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  1. #1
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    Name brand & resale value

    I'm looking into buying a touring bike and am a bit confused as to what I should go for. It seems to me that if bikes like the Jamis Aurora, Surly Long Haul Trucker, and other such bikes which have a recognized brand can be resold at 80% of their MSRP even after two or more years of use, then it makes sense as a cyclist to simply buy the most well-known rides. This is because if you were to build a custom, your resale value will likely be much less due to the fact that your name will be excluded from eBay and Craiglist searches of "Trek 520" or "Surly Long Haul."

    Just wondering what other people thought of this. Am I just trying to excuse paying too much for a bike I don't need, or is resale value worth considering when purchasing a new bike?

  2. #2
    Senior Member Retro Grouch's Avatar
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    80% sounds pretty optimistic to me.

  3. #3
    Senior Member mike's Avatar
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    Quote Originally Posted by Retro Grouch View Post
    80% sounds pretty optimistic to me.

    Sounds optimistic to me too. Based on what I have seen, you are very lucky to get anything close to half the original value for a second-hand bicycle even if it is in mint condition.

    Bicycles depreciate faster than autmobiles for some strange reason.

    Better bicycles hold their values, best - just like anything else. I would recommend buying the best you can afford, and don't let re-sale value influence your decision. Plan to buy to keep.
    Mike

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    I rebuild and re-sell a lot of older bikes, and I usually use that "half" figure as a starting point. If the bike is in excellent condition, and desireable as well, I might see what I can get.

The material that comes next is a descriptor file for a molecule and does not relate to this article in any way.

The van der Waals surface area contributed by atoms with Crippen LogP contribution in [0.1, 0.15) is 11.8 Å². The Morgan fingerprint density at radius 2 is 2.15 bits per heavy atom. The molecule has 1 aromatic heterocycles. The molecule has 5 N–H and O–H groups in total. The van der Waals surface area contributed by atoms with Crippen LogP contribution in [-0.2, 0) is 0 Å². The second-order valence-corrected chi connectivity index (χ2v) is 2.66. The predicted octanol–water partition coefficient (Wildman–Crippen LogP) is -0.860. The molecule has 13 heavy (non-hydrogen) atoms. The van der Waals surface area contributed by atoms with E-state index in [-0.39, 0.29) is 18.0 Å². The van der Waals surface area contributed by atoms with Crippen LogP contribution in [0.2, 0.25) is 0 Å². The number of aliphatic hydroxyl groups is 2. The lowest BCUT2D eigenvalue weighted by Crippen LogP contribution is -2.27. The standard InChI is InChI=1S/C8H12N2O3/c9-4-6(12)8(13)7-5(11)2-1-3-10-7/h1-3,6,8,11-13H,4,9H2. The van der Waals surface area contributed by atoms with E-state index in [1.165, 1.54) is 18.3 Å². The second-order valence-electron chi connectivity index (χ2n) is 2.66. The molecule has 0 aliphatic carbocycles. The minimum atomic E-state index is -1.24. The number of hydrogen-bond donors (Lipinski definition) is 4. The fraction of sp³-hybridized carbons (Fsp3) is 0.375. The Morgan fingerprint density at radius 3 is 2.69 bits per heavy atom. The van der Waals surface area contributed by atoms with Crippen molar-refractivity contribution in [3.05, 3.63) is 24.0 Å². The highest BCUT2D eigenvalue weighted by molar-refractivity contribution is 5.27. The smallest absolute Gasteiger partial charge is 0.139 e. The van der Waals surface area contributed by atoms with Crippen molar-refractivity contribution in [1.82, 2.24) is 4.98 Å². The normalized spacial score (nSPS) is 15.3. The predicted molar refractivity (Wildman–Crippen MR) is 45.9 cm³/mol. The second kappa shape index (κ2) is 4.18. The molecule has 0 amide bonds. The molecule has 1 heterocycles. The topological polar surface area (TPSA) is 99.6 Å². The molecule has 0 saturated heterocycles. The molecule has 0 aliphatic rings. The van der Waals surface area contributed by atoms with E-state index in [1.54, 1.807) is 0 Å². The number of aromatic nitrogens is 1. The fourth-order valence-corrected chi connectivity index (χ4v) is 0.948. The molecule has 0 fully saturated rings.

If it's just a serviceable low-end bike, I'll go under.

  5. #5
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    eBay completed listings show a Surly Long Haul trucker sold for $880 plus $46 shipping, so somebody was willing to pay $926 for an older model when this year's new model costs $1095. That is about 85% resale value. Had 10 bids. I recently lost out on Craigslist to a guy selling a LHT for $775 plus $50 shipping. I think you guys are underestimating the demand for these specific touring models.

    I'm just trying to make excuses for myself to spend a lot on a new bike even though I am out of shape and new to cycling and probably couldn't tell the difference between cheaper and more expensive bikes anyway

  6. #6
    Senior Member Retro Grouch's Avatar
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    Quote Originally Posted by jamison View Post
    eBay completed listings show a Surly Long Haul trucker sold for $880 plus $46 shipping, so somebody was willing to pay $926 for an older model when this year's new model costs $1095. That is about 85% resale value. Had 10 bids. I recently lost out on Craigslist to a guy selling a LHT for $775 plus $50 shipping. I think you guys are underestimating the demand for these specific touring models.
    You might be right but, if you're so confident, why'd you ask?

  7. #7
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    Quote Originally Posted by Retro Grouch View Post